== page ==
Monday, January 19, 2009

The Old Grandmothers:

These two photographs, in elaborate frames shaped like vine and flower entwined tree limbs, were hanging in the hallway of The Old House. When I asked my dad who they were he said, "The old grandmothers", but he didn't know which ones. He thought that one was grandmother Love, that would be Sabra Hughes Love, born 1839, died 1921. That leaves at least two possibilities for the other - Sarah Hale, born 1796, died 1891, or Mary Hines, David Dutton's wife, born 1778, died 1859.

The first image is a photo of another photo - if it is Mary Hines, then it probably was from a tintype. The paper has visible particles of silver nitrate on it, and the image has been enhanced, or altered, with black charcoal, on the bonnet straps, eyes, blouse, and the medallion. The artist indicates the medallion had a face, but not in enough detail to say what sort of. I'm guessing that the artist was my grandmother, Sarah Belle. She had the skill, the nerve, and the fine charcoal pencils, to do it. It would have been a one shot affair - she could have ruined the only existing image of one of her grandmothers, or perhaps worse, the only one of her husbands.

If it was made from a tintype of Mary Hines, it would have been barely possible in 1850, nine years before her death. Photography arrived in the U.S. in 1834, and although it spread quickly - it still seems a bit of a long shot that this image is of Mary. But I think it is - because my grandmother, if she is the one who enhanced and framed these two (the frame is very much in her taste...Victorian Romantic.) would have done a balanced pair, with kin from both sides.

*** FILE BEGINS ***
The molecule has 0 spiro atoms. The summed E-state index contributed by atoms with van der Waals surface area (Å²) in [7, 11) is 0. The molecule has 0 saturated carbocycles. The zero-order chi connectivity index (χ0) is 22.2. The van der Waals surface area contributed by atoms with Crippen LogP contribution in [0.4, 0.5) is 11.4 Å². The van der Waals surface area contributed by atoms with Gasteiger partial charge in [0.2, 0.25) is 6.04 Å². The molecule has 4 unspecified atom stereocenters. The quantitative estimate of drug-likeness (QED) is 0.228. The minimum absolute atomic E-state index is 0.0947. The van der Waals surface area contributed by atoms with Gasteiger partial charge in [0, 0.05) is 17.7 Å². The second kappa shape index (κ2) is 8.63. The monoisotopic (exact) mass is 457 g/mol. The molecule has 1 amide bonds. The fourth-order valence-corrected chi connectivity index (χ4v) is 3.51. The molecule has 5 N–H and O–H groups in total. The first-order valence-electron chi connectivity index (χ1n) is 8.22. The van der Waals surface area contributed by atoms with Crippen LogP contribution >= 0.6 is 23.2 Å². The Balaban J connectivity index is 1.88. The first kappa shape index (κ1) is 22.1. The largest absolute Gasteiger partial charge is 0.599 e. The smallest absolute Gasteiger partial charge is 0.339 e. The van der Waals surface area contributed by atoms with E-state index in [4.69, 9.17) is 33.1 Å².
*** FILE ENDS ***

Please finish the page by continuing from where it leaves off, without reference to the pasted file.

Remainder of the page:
The second photo is likely Sabra Love.


Cathy said...

Such beautiful, chiseled faces. They both look so strong and tough.

Sarah Belle sounds so much like her present-day namesake!

Cathy said...

The face on the medallion looks like a small child's.

Dan Dutton said...

I wonder if it's a cameo. That part of the image is almost entirely done in charcoal, so it's impossible to see what exactly was there to begin with.